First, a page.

Skip to content

Health & Baby

Font Size

Breast Lumps in Your Newborn Baby

It's normal for babies (boys and girls) to have mild or even swollen, enlarged breasts and/or lumps under the nipple. They are almost always benign and due to exposure to maternal hormones in the womb. The same hormones that cause the mother's breasts to swell and milk glands to be stimulated can do the same to the baby's breasts.

These lumps and enlarged breasts in the baby may be quite noticeable at birth. They might even continue to grow after birth for a while. If you were to pinch them, some real breast milk may be expressed.

Over weeks, or sometimes even months, when there is no more exposure to the hormones, the breast tissue begins to shrink and eventually becomes quite flat. Occasionally a normal, small amount of tissue remains, but it doesn't grow or cause discomfort.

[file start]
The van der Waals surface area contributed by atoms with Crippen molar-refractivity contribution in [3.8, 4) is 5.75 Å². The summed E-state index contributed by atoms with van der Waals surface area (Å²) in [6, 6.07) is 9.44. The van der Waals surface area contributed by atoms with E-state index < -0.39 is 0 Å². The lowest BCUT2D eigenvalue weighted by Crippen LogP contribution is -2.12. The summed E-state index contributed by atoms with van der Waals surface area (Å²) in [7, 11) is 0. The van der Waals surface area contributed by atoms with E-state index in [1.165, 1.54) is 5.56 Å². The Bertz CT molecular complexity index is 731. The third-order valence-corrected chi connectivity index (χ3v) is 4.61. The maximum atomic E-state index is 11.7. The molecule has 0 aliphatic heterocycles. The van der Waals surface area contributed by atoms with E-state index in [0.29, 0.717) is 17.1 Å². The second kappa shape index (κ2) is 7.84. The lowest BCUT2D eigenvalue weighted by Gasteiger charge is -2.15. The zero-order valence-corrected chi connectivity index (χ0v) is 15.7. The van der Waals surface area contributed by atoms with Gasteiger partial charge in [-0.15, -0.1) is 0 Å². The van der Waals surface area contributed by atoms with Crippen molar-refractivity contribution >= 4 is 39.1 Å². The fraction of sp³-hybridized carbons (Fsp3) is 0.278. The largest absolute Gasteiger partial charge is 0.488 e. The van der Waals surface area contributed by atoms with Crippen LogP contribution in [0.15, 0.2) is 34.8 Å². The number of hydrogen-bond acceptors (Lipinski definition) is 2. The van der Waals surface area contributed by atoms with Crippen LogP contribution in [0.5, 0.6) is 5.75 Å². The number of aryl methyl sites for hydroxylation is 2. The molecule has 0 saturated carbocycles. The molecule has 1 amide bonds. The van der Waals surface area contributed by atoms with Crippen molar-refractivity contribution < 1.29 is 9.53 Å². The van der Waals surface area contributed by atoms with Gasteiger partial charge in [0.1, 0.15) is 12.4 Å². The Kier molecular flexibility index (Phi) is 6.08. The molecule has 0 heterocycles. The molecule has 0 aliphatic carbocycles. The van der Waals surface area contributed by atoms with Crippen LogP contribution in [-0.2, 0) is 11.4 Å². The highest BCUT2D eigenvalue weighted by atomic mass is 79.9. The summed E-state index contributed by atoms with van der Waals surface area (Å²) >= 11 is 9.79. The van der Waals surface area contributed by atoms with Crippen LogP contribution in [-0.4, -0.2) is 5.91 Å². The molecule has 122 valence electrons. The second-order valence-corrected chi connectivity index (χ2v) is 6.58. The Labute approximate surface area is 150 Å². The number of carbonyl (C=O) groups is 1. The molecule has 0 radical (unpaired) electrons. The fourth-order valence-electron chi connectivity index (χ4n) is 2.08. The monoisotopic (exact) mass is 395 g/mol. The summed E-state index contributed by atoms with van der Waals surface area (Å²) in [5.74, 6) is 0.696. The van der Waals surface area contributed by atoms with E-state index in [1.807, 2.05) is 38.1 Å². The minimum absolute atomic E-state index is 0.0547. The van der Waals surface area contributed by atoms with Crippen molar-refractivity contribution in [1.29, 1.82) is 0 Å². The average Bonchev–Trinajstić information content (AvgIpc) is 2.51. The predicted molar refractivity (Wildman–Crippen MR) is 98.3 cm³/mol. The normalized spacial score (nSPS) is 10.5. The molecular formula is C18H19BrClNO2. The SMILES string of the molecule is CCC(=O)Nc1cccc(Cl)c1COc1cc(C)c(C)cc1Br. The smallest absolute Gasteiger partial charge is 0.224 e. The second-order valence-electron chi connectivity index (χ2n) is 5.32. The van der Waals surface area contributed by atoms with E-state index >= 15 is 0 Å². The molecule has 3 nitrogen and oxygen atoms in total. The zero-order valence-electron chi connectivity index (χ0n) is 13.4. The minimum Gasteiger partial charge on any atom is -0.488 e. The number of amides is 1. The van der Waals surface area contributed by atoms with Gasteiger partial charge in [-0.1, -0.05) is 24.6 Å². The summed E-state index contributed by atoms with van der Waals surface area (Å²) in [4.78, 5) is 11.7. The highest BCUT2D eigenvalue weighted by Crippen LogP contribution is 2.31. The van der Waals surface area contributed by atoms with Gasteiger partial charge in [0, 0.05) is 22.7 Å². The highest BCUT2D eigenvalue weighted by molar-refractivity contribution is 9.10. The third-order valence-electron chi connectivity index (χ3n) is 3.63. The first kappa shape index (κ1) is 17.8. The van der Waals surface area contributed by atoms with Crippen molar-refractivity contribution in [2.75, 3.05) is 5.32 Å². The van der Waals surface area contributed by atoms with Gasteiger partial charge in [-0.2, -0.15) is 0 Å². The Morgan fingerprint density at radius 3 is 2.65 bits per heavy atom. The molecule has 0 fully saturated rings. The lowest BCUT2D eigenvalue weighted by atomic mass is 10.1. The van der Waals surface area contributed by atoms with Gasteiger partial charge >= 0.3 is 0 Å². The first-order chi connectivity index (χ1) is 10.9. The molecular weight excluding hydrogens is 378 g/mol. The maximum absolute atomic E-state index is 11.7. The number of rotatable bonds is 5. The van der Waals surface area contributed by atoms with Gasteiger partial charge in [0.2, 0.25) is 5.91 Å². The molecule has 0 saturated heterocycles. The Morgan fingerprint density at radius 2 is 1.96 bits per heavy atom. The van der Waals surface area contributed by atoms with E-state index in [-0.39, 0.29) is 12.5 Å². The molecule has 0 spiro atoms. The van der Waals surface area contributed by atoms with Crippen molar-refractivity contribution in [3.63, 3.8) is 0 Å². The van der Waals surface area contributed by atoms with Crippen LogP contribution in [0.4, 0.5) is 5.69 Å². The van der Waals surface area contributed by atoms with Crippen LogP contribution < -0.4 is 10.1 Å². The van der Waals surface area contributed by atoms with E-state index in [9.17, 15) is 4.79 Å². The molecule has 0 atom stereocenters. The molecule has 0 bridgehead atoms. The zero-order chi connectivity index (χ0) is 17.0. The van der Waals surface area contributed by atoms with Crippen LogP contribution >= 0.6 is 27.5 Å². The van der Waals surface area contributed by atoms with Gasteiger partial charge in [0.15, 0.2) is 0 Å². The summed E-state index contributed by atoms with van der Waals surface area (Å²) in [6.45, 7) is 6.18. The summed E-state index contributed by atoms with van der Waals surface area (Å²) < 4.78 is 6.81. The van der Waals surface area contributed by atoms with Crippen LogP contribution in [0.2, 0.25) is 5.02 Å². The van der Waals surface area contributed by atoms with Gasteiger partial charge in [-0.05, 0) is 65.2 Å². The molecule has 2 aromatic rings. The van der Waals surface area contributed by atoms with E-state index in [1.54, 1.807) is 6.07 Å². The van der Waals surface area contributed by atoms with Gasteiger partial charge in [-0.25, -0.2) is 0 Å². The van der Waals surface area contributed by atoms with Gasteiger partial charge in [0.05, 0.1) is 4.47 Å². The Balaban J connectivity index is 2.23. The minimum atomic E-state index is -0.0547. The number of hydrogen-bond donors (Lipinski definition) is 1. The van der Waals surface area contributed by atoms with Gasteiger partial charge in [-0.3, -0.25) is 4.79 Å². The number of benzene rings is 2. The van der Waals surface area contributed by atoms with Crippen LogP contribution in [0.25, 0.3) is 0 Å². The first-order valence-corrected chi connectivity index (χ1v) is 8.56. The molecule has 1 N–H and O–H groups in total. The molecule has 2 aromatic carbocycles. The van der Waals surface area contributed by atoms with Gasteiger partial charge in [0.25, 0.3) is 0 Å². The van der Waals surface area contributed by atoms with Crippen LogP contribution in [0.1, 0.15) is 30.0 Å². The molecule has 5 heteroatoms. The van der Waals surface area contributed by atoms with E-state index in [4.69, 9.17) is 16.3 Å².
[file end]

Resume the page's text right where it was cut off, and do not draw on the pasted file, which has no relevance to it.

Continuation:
Tips for Concerned Parents

Sometimes, overly worried parents touch and pinch the breasts so much that the area gets irritated. Leave them alone and let nature take its course in shrinking them.

When to Worry About Swollen Breasts or Lumps

In the rare case when the breasts look infected (swollen, red, tender, or have a discharge) and the baby has a fever, call your pediatric provider to check if an infection has set in.

WebMD Medical Reference

Reviewed by Roy Benaroch, MD on June 07, 2015

Today on WebMD

mother on phone holding baby
When you should call 911.
parents and baby
Unexpected ways your life will change.
baby acne
What’s normal – and what’s not.
baby asleep on moms shoulder
Help your baby get the sleep he needs.

mother holding baby at night
mother with sick child
Chinese mother breast feeding newborn baby girl
Track Your Babys Vaccines
Baby Napping 10 Dos And Donts
Woman holding feet up to camera
Father kissing newborn baby
baby gear slideshow